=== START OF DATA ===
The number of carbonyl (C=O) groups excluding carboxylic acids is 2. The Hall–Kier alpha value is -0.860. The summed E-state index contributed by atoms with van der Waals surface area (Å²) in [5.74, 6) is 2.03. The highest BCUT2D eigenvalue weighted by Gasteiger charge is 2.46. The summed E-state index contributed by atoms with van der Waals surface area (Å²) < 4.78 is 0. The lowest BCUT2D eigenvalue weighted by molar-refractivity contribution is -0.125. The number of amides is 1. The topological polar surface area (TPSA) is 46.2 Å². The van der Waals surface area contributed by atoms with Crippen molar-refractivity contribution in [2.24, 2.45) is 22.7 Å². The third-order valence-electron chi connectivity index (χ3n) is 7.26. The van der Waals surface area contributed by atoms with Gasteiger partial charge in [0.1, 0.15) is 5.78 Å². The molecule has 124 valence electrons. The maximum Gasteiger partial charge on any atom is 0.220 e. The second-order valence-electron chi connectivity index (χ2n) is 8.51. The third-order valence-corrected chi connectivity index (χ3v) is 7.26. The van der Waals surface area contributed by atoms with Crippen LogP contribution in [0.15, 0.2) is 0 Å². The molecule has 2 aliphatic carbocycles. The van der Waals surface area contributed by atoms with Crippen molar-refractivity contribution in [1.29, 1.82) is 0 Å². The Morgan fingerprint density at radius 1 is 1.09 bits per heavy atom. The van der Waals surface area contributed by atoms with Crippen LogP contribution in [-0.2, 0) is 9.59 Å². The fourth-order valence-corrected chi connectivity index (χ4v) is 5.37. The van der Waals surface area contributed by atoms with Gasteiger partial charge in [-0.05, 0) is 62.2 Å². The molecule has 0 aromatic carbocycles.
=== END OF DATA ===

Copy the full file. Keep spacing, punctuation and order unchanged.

The number of carbonyl (C=O) groups excluding carboxylic acids is 2. The Hall–Kier alpha value is -0.860. The summed E-state index contributed by atoms with van der Waals surface area (Å²) in [5.74, 6) is 2.03. The highest BCUT2D eigenvalue weighted by Gasteiger charge is 2.46. The summed E-state index contributed by atoms with van der Waals surface area (Å²) < 4.78 is 0. The lowest BCUT2D eigenvalue weighted by molar-refractivity contribution is -0.125. The number of amides is 1. The topological polar surface area (TPSA) is 46.2 Å². The van der Waals surface area contributed by atoms with Crippen molar-refractivity contribution in [2.24, 2.45) is 22.7 Å². The third-order valence-electron chi connectivity index (χ3n) is 7.26. The van der Waals surface area contributed by atoms with Gasteiger partial charge in [0.1, 0.15) is 5.78 Å². The molecule has 124 valence electrons. The maximum Gasteiger partial charge on any atom is 0.220 e. The second-order valence-electron chi connectivity index (χ2n) is 8.51. The third-order valence-corrected chi connectivity index (χ3v) is 7.26. The van der Waals surface area contributed by atoms with Crippen LogP contribution in [0.15, 0.2) is 0 Å². The molecule has 2 aliphatic carbocycles. The van der Waals surface area contributed by atoms with Crippen molar-refractivity contribution in [1.29, 1.82) is 0 Å². The Morgan fingerprint density at radius 1 is 1.09 bits per heavy atom. The van der Waals surface area contributed by atoms with Crippen LogP contribution in [-0.2, 0) is 9.59 Å². The fourth-order valence-corrected chi connectivity index (χ4v) is 5.37. The van der Waals surface area contributed by atoms with Gasteiger partial charge in [-0.05, 0) is 62.2 Å². The molecule has 0 aromatic carbocycles.